Over to you

Did you start supporting any new drivers or teams in 2012? Will you change who you’re supporting next year? Have your say in the comments.

Show your support

Want to make sure your driver and team preferences are reflected in these charts? Here’s how to do it:

  • Log in with your F1 Fanatic account (if you don’t have one you can sign up here)
  • Select Edit My Profile from the top-right menu, then select F1 Teams and Drivers
  • Make your selection then click Save Changes

You can now show your support for new 2013 drivers Esteban Gutierrez, Valtteri Bottas and Max Chilton.

2012 F1 season review


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75 comments on Who F1 Fanatic readers supported in 2012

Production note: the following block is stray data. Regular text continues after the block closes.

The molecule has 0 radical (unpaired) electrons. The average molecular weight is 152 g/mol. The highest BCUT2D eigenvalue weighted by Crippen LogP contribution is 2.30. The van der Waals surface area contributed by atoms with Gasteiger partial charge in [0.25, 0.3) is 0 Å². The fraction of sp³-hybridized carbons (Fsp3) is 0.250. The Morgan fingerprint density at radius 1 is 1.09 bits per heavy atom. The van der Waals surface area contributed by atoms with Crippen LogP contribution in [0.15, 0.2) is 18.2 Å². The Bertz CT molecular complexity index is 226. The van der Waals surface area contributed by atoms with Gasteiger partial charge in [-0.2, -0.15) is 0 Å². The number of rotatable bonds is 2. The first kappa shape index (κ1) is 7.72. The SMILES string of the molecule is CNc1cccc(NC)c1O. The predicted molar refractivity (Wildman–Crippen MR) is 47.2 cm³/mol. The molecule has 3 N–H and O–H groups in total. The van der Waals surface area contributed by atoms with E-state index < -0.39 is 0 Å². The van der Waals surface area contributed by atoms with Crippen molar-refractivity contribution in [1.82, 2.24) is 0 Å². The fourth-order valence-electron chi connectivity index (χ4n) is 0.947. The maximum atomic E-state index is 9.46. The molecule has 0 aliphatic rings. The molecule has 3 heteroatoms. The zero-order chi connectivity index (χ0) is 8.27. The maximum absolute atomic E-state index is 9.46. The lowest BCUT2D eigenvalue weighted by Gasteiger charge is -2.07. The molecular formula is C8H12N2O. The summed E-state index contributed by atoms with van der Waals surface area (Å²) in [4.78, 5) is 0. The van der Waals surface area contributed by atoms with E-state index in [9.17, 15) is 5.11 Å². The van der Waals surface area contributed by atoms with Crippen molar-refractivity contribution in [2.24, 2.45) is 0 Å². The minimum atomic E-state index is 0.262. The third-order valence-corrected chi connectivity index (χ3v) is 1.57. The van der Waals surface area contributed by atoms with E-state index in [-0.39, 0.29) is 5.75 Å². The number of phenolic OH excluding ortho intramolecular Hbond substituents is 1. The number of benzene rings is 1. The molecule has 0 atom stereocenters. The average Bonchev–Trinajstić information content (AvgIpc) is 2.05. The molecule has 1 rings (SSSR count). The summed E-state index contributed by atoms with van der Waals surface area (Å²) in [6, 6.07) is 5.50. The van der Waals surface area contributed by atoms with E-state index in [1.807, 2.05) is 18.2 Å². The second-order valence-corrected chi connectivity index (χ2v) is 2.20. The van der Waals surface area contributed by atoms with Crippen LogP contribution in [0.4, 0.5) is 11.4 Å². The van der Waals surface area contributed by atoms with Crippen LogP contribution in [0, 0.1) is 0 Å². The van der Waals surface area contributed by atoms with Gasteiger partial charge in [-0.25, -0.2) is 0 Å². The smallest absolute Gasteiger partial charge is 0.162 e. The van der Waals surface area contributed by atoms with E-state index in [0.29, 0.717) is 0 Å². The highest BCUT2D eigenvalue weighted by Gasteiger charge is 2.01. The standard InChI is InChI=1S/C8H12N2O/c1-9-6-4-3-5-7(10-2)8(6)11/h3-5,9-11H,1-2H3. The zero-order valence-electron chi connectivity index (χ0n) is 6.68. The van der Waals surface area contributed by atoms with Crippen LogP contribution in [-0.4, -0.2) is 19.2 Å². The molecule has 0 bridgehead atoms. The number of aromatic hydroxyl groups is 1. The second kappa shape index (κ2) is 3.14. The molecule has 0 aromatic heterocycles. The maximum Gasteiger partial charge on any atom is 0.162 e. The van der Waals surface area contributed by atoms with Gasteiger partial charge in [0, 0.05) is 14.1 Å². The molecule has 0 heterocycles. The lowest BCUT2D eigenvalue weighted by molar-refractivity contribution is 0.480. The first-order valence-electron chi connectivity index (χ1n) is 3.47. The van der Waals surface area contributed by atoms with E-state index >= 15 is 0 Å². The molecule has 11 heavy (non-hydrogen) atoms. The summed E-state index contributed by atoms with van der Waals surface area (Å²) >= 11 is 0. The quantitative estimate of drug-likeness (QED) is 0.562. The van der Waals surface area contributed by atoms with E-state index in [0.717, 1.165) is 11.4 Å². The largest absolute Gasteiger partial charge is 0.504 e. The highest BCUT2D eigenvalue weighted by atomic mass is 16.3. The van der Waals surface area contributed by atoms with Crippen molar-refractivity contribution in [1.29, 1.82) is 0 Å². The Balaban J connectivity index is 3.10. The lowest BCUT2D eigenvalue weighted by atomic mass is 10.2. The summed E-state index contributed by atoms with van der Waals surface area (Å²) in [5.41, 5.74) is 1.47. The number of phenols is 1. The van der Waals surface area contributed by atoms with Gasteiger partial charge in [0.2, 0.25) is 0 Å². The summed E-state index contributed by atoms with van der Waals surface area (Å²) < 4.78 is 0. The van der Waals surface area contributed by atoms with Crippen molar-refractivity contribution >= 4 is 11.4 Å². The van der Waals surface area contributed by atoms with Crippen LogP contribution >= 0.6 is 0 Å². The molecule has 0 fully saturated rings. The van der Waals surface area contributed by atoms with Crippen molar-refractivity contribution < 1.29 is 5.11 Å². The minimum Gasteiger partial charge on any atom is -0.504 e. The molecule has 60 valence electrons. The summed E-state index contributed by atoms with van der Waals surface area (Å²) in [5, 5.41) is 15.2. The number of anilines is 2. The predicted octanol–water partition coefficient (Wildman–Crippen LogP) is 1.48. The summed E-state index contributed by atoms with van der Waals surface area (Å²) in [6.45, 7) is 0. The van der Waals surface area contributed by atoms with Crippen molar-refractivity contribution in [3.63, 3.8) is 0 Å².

1. craig-o (@craig-o) said on 26th December 2012, 11:11

    I might have to add Hulkenberg to my drivers if I haven’t already, as well as Lotus! Both impressed me a lot this season and they were great to watch, can we add drivers who will take part next season already Keith? i.e. Bottas?

  2. Jayfreese (@) said on 26th December 2012, 11:45

    It’s a .co.uk website so I ain’t surprised ’bout the outcome

    • mateuss (@mateuss) said on 26th December 2012, 12:14

      Being from the UK (presumably) you will be missing the knowledge that in a lot of other countries which does not have an Alonso or Vettel the majority of support is for Hamilton (And hence McLaren), like here in Latvia, the America and so on. Like it or not he did change the face of F1 when he arrived in 2007. And a lot of people discovered or re-discovered the wonders of F1. Even I was one those who fell for F1 in that “Hamilton arrival” period (2008 to be exact).